IF you are fortunate – or wise – enough to have purchased a ticket for She Loves Me, you are in for a right royal treat. A feel good musical that will leave you wearing a smile stretching to Timbuktu and beyond.

The show, at the marvellous Menier Chocolate Factory – a stone’s throw from London Bridge – continues a rich vein of form for this ‘fringe’ theatre.


Travesties, the Tom Stoppard play starring Tom Hollander, was a great Autumnal hit and has since transferred to the Apollo where it continues to receive rave reviews (it runs until April 29).

Next up is Terence Rattigan’s Love in Idleness, directed by none other than Trevor Nunn. If it is half as good as last year’s production of The Deep Blue Sea at the National Theatre (starring Helen McCrory) we are in for a treat.

She Loves Me, written in 1963 and set in 1930’s Budapest, is based on the shenanigans that take place among the staff of a bustling parfumerie, bursting with perfumes and creams, designed to make the good women of Budapest feel younger and more attractive.


The shop is owned by Mr Maraczek (Les Dennis) who may be lucky in business but not in love. His marriage is on the rocks (nothing new there for Les) and although we never see his wife, it soon becomes obvious she is having an affair with one of the staff.

Mr Maraczek has his suspicions. He believes it is shop assistant Georg (the ridiculously  handsome Mark Umbers) who is doing the dirty on him. So begins Mr Maraczek’s campaign to drive Georg out of his shop.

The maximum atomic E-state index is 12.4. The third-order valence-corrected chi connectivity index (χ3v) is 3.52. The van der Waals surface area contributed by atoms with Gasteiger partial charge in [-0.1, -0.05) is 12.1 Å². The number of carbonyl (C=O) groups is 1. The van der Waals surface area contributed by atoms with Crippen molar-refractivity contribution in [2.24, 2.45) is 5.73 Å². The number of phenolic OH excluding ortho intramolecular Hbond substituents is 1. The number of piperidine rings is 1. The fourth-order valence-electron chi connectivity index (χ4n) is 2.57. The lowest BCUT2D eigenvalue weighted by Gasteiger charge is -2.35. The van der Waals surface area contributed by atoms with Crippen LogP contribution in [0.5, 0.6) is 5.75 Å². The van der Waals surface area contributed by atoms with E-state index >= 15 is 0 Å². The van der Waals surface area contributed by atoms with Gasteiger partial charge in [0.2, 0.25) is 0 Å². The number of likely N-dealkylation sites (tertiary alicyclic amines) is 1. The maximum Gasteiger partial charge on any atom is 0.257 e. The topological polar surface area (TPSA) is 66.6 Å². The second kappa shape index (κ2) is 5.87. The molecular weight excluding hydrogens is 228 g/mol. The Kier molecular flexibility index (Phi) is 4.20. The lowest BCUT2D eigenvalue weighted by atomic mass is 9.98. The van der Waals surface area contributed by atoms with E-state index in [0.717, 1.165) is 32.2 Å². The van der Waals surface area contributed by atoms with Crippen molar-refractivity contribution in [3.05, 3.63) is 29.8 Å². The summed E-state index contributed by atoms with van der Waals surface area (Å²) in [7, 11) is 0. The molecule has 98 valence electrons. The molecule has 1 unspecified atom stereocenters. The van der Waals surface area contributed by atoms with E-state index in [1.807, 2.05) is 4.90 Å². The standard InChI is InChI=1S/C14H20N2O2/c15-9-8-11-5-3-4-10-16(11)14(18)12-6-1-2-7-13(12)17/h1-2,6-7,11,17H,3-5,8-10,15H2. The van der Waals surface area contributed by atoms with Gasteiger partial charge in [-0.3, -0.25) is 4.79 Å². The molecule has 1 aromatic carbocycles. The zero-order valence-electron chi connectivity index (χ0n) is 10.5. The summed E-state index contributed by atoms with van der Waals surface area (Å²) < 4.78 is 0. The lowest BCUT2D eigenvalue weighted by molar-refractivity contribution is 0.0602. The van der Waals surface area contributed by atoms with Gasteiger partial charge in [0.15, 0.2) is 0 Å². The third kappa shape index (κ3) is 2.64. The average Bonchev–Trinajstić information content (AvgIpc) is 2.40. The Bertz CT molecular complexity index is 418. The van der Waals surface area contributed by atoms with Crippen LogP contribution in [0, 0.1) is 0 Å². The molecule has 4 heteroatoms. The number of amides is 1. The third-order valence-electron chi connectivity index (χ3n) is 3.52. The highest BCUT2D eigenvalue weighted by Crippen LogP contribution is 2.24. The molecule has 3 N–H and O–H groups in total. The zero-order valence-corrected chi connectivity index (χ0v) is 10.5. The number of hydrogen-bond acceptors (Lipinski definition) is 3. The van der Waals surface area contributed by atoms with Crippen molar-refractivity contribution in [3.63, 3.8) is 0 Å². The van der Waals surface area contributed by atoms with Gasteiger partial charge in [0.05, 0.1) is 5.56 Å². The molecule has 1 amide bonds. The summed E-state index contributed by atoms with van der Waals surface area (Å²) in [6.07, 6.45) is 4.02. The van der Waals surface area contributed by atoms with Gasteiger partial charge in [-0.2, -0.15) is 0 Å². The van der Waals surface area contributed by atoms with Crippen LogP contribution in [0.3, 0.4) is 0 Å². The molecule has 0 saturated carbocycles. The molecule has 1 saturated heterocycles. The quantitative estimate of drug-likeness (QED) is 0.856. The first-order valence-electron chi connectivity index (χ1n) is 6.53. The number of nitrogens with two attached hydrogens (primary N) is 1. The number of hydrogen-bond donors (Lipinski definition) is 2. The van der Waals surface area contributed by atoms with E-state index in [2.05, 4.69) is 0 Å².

But he is wrong. Georg is forming a relationship by letter (1930’s version of social media) with a woman, Amalia (Scarlett Strallen), whom he has never met. When she then turns up at the parfumerie pleading for a job, the couple are oblivious to the fact that it is them who are having the love letter affair.

More testosterone is thrown on stage by the flakey relationship between shop assistants Steven Kodaly (Dominic Tighe) and Ilona Ritter (Katherine Kingsley).


It is all wonderful fare with various twists and turns but Katherine Kingsley steals the show. Wearing high heels that thrust her into the stratosphere and a dress that highlights all her curves, she thrills with her every move and word  – whether it is cutting a length of ribbon as Mr Kodaly (a cad and a half) flirts with a customer (suggesting Mr Kodaly may be in for some drastic life-changing surgery if he is not careful) or ranting away in her cockney accent. A Hungarian cockney in 1930’s Budapest? She makes it believable.

The evening is an absolute joy from start to finish. The music and singing are both excellent, a credit to the long standing brilliance of lyricist Sheldon Harnick (still going strong at 92 and a visitor to the show on its Press Night) and composer Jerry Bock who gave birth to She Loves Me 54 years ago.

She Loves Me runs until March 4. It’s sold out but you might strike lucky and get a return. It deserves to do a Travesties so it might transfer to the West End.

I hope it does. In these Brexit-laced days, we all need a bit of cheer to keep our spirits up. She Loves Me delivers in spades and bottles of perfume.


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